RFC 2416 - When TCP Starts Up With Four Packets Into Only Three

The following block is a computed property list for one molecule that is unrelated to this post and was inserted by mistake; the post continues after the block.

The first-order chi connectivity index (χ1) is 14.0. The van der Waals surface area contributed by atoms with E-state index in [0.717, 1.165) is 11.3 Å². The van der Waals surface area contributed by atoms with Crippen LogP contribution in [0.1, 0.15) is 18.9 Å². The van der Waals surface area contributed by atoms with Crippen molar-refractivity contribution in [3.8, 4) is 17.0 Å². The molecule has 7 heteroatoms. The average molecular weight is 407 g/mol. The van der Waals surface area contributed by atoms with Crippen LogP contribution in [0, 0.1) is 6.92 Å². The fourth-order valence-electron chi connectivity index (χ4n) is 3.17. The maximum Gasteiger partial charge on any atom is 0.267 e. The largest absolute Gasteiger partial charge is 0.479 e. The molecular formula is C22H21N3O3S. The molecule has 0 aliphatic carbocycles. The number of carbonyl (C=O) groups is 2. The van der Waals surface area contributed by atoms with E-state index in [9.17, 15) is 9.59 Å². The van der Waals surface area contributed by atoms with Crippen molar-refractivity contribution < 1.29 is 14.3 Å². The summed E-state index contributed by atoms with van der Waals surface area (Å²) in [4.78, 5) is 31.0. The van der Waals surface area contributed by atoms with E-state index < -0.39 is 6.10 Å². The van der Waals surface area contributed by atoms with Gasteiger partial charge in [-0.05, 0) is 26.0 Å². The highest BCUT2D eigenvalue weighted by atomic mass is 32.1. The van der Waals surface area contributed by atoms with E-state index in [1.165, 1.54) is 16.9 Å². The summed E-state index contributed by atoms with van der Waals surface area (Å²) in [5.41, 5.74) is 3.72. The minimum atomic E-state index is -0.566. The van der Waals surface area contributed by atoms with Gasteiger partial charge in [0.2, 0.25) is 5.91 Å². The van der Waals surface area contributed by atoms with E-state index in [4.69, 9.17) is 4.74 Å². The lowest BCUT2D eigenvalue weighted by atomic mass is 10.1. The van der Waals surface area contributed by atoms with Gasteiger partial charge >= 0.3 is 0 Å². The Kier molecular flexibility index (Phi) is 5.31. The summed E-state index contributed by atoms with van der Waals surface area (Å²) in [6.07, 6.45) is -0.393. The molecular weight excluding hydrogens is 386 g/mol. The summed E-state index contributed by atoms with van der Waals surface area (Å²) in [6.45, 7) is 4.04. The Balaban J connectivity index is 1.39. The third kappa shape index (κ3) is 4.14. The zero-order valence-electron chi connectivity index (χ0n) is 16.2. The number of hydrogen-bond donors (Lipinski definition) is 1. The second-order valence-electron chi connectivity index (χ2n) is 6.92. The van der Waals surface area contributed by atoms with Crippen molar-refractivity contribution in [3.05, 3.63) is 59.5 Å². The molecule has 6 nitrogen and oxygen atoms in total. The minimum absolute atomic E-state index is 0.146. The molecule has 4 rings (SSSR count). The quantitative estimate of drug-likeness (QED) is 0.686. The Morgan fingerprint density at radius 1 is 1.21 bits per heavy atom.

Network Working Group T. Shepard Request for Comments: 2416 C. Partridge Category: Informational BBN Technologies September 1998 When TCP Starts Up With Four Packets Into Only Three Buffers Status of this Memo This memo provides information for the Internet community. It does not specify an Internet standard of any kind. Distribution of this memo is unlimited. Copyright Notice Copyright (C) The Internet Society (1998). All Rights Reserved. Abstract This memo is to document a simple experiment. The experiment showed that in the case of a TCP receiver behind a 9600 bps modem link at the edge of a fast Internet where there are only 3 buffers before the modem (and the fourth packet of a four-packet start will surely be dropped), no significant degradation in performance is experienced by a TCP sending with a four-packet start when compared with a normal slow start (which starts with just one packet). Background Sally Floyd has proposed that TCPs start their initial slow start by sending as many as four packets (instead of the usual one packet) as a means of getting TCP up-to-speed faster. (Slow starts instigated due to timeouts would still start with just one packet.) Starting with more than one packet might reduce the start-up latency over long-fat pipes by two round-trip times. This proposal is documented further in , , and in  and we assume the reader is familiar with the details of this proposal. On the end2end-interest mailing list, concern was raised that in the (allegedly common) case where a slow modem is served by a router which only allocates three buffers per modem (one buffer being transmitted while two packets are waiting), that starting with four packets would not be good because the fourth packet is sure to be dropped. Vern Paxson replied with the comment (among other things) that the four-packet start is no worse than what happens after two round trip times in normal slow start, hence no new problem is introduced by starting with as many as four packets. If there is a problem with a four-packet start, then the problem already exists in a normal slow- start startup after two round trip times when the slow-start algorithm will release into the net four closely spaced packets. The experiment reported here confirmed Vern Paxson's reasoning. Scenario and experimental setup +--------+ 100 Mbps +---+ 1.5 Mbps +---+ 9600 bps +----------+ | source +------------+ R +-------------+ R +--------------+ receiver | +--------+ no delay +---+ 25 ms delay +---+ 150 ms delay +----------+ | | | | (we spy here) (this router has only 3 buffers to hold packets going into the 9600 bps link) The scenario studied and simulated consists of three links between the source and sink. The first link is a 100 Mbps link with no delay. It connects the sender to a router. (It was included to have a means of logging the returning ACKs at the time they would be seen by the sender.) The second link is a 1.5 Mbps link with a 25 ms one-way delay. (This link was included to roughly model traversing an un-congested, intra-continental piece of the terrestrial Internet.) The third link is a 9600 bps link with a 150 ms one-way delay. It connects the edge of the net to a receiver which is behind the 9600 bps link. The queue limits for the queues at each end of the first two links were set to 100 (a value sufficiently large that this limit was never a factor). The queue limits at each end of the 9600 bps link were set to 3 packets (which can hold at most two packets while one is being sent). Version 1.2a2 of the the NS simulator (available from LBL) was used to simulate both one-packet and four-packet starts for each of the available TCP algorithms (tahoe, reno, sack, fack) and the conclusion reported here is independent of which TCP algorithm is used (in general, we believe). In this memo, the "tahoe" module will be used to illustrate what happens. In the 4-packet start cases, the "window-init" variable was set to 4, and the TCP implementations were modified to use the value of the window-init variable only on connection start, but to set cwnd to 1 on other instances of a slow- start. (The tcp.cc module as shipped with ns-1.2a2 would use the window-init value in all cases.) The packets in simulation are 1024 bytes long for purposes of determining the time it takes to transmit them through the links. (The TCP modules included with the LBL NS simulator do not simulate the TCP sequence number mechanisms. They use just packet numbers.) Observations are made of all packets and acknowledgements crossing the 100 Mbps no-delay link, near the sender. (All descriptions below are from this point of view.) What happens with normal slow start At time 0.0 packet number 1 is sent. At time 1.222 an ack is received covering packet number 1, and packets 2 and 3 are sent. At time 2.444 an ack is received covering packet number 2, and packets 4 and 5 are sent. At time 3.278 an ack is received covering packet number 3, and packets 6 and 7 are sent. At time 4.111 an ack is received covering packet number 4, and packets 8 and 9 are sent. At time 4.944 an ack is received covering packet number 5, and packets 10 and 11 are sent. At time 5.778 an ack is received covering packet number 6, and packets 12 and 13 are sent. At time 6.111 a duplicate ack is recieved (covering packet number 6). At time 7.444 another duplicate ack is received (covering packet number 6). At time 8.278 a third duplicate ack is received (covering packet number 6) and packet number 7 is retransmitted. (And the trace continues...) What happens with a four-packet start At time 0.0, packets 1, 2, 3, and 4 are sent. At time 1.222 an ack is received covering packet number 1, and packets 5 and 6 are sent. At time 2.055 an ack is received covering packet number 2, and packets 7 and 8 are sent. At time 2.889 an ack is received covering packet number 3, and packets 9 and 10 are sent. At time 3.722 a duplicate ack is received (covering packet number 3). At time 4.555 another duplicate ack is received (covering packet number 3). At time 5.389 a third duplicate ack is received (covering packet number 3) and packet number 4 is retransmitted. (And the trace continues...) Discussion At the point left off in the two traces above, the two different systems are in almost identical states. The two traces from that point on are almost the same, modulo a shift in time of (8.278 - 5.389) = 2.889 seconds and a shift of three packets. If the normal TCP (with the one-packet start) will deliver packet N at time T, then the TCP with the four-packet start will deliver packet N - 3 at time T - 2.889 (seconds). Note that the time to send three 1024-byte TCP segments through a 9600 bps modem is 2.66 seconds. So at what time does the four- packet-start TCP deliver packet N? At time T - 2.889 + 2.66 = T - 0.229 in most cases, and in some cases earlier, in some cases later, because different packets (by number) experience loss in the two traces. Thus the four-packet-start TCP is in some sense 0.229 seconds (or about one fifth of a packet) ahead of where the one-packet-start TCP would be. (This is due to the extra time the modem sits idle while waiting for the dally timer to go off in the receiver in the case of the one-packet-start TCP.) The states of the two systems are not exactly identical. They differ slightly in the round-trip-time estimators because the behavior at the start is not identical. (The observed round trip times may differ by a small amount due to dally timers and due to that the one-packet start experiences more round trip times before the first loss.) In the cases where a retransmit timer did later go off, the additional difference in timing was much smaller than the 0.229 second difference discribed above. Conclusion In this particular case, the four-packet start is not harmful. Non-conclusions, opinions, and future work A four-packet start would be very helpful in situations where a long-delay link is involved (as it would reduce transfer times for moderately-sized transfers by as much as two round-trip times). But it remains (in the authors' opinions at this time) an open question whether or not the four-packet start would be safe for the network. It would be nice to see if this result could be duplicated with real TCPs, real modems, and real three-buffer limits. Security Considerations This document discusses a simulation study of the effects of a proposed change to TCP. Consequently, there are no security considerations directly related to the document. There are also no known security considerations associated with the proposed change. References 1. S. Floyd, Increasing TCP's Initial Window (January 29, 1997). URL ftp://ftp.ee.lbl.gov/papers/draft.jan29. 2. S. Floyd and M. Allman, Increasing TCP's Initial Window (July, 1997). URL http://gigahertz.lerc.nasa.gov/~mallman/share/draft- ss.txt 3. Allman, M., Floyd, S., and C. Partridge, "Increasing TCP's Initial Window", RFC 2414, September 1998. Authors' Addresses Tim Shepard BBN Technologies 10 Moulton Street Cambridge, MA 02138 EMail: firstname.lastname@example.org Craig Partridge BBN Technologies 10 Moulton Street Cambridge, MA 02138 EMail: email@example.com Full Copyright Statement Copyright (C) The Internet Society (1998). All Rights Reserved. This document and translations of it may be copied and furnished to others, and derivative works that comment on or otherwise explain it or assist in its implementation may be prepared, copied, published and distributed, in whole or in part, without restriction of any kind, provided that the above copyright notice and this paragraph are included on all such copies and derivative works. However, this document itself may not be modified in any way, such as by removing the copyright notice or references to the Internet Society or other Internet organizations, except as needed for the purpose of developing Internet standards in which case the procedures for copyrights defined in the Internet Standards process must be followed, or as required to translate it into languages other than English. The limited permissions granted above are perpetual and will not be revoked by the Internet Society or its successors or assigns. This document and the information contained herein is provided on an "AS IS" basis and THE INTERNET SOCIETY AND THE INTERNET ENGINEERING TASK FORCE DISCLAIMS ALL WARRANTIES, EXPRESS OR IMPLIED, INCLUDING BUT NOT LIMITED TO ANY WARRANTY THAT THE USE OF THE INFORMATION HEREIN WILL NOT INFRINGE ANY RIGHTS OR ANY IMPLIED WARRANTIES OF MERCHANTABILITY OR FITNESS FOR A PARTICULAR PURPOSE.